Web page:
Is Roberts the framer’s great justice?

Brian Murray

As a Catholic institution, Villanova University is a strong supporter of the Church’s emphasis on the dignity of human life. To this end, the University refuses to provide prophylactics for student use. According to the Health Center website, “As a Catholic, Augustinian school, the Student Health Center, as a matter of policy, does not provide materials on preventing conception or that encourage termination of pregnancy.” Although this is an understandable and respectable position for the University, it raises the question of whose life the Church and the University exactly value. Is the quality of the student’s a priority?

As alumna Julie Lynch’s film “Getting Off,” which was screened on campus this week, illustrates, sex on college campuses is prevalent. Although it would be ideal for the University to be able to prevent pre-marital sex, this is not a plausible goal. Students are going to have sex, and the University must deal with this reality, not deny it at a potentially dangerous cost. In terms of sexual health, college is an especially high-risk time for students. Many young men and women increase their sexual activity, and they are more likely to have sexual encounters with partners about whose sexual history they know nothing.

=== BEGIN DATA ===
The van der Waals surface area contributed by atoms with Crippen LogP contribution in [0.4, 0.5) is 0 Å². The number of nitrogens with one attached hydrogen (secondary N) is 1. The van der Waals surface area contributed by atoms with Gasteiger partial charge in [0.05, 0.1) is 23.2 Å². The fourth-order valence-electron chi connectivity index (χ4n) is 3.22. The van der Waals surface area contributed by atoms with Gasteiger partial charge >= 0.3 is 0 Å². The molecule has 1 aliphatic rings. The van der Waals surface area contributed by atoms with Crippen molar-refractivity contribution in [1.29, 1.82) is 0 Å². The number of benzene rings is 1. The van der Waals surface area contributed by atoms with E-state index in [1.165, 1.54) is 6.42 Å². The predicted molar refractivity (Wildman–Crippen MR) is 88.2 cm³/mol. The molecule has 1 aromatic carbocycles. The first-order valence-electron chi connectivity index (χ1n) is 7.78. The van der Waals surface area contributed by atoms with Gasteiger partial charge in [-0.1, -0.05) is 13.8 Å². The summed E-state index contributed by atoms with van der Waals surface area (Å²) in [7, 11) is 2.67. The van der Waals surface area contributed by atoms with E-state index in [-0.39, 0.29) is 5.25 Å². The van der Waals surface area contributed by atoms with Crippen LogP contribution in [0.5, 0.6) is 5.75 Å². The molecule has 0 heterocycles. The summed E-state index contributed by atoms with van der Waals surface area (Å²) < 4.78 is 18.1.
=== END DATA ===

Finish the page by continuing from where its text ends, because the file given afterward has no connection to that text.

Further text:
This is an especially important issue for those students that have little access to off-campus locations that sell condoms. Students are not allowed to have a car on campus before attaining junior status, and public transportation can be costly and inconvenient. Besides, people are lazy by nature. It’s unlikely that all students will go too far out of their way to protect themselves. Although this may be a disappointing statement, it is more important to acknowledge the truth of the situation.

In a 2001 issue of Newsweek, Bishop Kevin Dowling of Rustenburg, South Africa said, “The use of a condom can be seen not as a means to prevent the ‘transmission of life’ leading to pregnancy, but rather as a means to prevent the ‘transmission of death’ to another.” This is a realistic view. Many other colleges across the nation provide this service to students free of charge, some even within each residence hall. However, not many Catholic institutions do. But that means this is an opportunity for Villanova to set an example and pioneer the road to encourage safety among college student relationships.

This does not have to entail the University providing free condoms to students anytime they want them. They could be sold in the bookstore alongside other pharmacy goods or distributed judiciously by the Health Center, perhaps employing a quota system, providing a certain amount to each student per month.

Surely, this would be a revolutionary move by the University – even the suggestion of making such a change may be shocking. But as a school that has always made students of all beliefs feel comfortable, the University may want to consider making condoms somehow available to students.